Earnings Management, Conservatism, and Earnings Quality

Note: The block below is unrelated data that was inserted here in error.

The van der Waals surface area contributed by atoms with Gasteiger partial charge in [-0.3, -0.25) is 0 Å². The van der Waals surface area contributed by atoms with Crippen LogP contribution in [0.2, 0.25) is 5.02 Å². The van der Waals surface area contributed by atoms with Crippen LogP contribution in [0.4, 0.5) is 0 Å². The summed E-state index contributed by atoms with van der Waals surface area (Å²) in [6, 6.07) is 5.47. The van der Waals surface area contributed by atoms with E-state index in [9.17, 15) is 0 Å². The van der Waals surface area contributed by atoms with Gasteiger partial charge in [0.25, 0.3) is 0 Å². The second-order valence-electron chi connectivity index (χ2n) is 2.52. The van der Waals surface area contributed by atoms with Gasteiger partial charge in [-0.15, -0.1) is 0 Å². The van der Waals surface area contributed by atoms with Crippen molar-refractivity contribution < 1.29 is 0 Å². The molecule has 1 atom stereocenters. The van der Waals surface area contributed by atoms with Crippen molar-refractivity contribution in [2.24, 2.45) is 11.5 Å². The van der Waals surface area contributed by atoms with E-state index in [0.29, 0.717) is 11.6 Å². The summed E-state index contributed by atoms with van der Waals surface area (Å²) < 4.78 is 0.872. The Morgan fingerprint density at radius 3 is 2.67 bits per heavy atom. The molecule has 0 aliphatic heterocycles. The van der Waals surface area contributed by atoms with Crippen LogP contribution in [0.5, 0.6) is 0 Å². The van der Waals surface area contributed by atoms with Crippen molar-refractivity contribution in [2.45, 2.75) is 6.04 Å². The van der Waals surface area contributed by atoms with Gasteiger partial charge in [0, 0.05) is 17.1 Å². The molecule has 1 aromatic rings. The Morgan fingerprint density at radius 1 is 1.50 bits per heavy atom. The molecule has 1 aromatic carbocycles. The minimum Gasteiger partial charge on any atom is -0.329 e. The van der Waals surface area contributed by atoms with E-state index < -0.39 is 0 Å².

Earnings Management, Conservatism, and Earnings Quality reviews and illustrates earnings management, conservatism, and their effects on earnings quality in an economic modeling framework. Both earnings management and conservative accounting introduce biases to financial reports. The fundamental issue addressed is what economic effects these biases have on earnings quality or financial reporting quality. Earnings Management, Conservatism, and Earnings Quality reviews analytical models of earnings management and conservatism and shows that both can have beneficial or detrimental economic effects, so a differentiated view is appropriate. Earnings management can provide additional information via the financial reporting communication channel, but it can also be used to misrepresent the firm's position. What the authors find is that similar to earnings management, conservatism can reduce the information content of financial reports if it suppresses relevant information, but it can be a desirable feature that improves economic efficiency. The approach to study earnings management, conservatism, and earnings quality is based on the information economics literature. A variety of analytical models are reviewed that capture the effects and subtle interactions of managers' incentives and rational expectations of users. The benefit of analytical models is to make precise these, often highly complex, strategic effects. They offer a rigorous explanation for the phenomena and show that sometimes conventional wisdom does not apply. The monograph is organized around a few basic model settings, which are presented in simple versions first and then in extensions to elicit the main insights most clearly. Chapter 2 presents the basic rational expectations equilibrium model with earnings management and rational inferences by the capital market. Chapter 3 is devoted to earnings quality and earnings quality metrics used in many studies. Chapter 4 studies conservatism in accounting. Finally, the authors examine the interaction between conservatism and earnings management. Each chapter ends with a section containing a summary of the main findings and conclusions.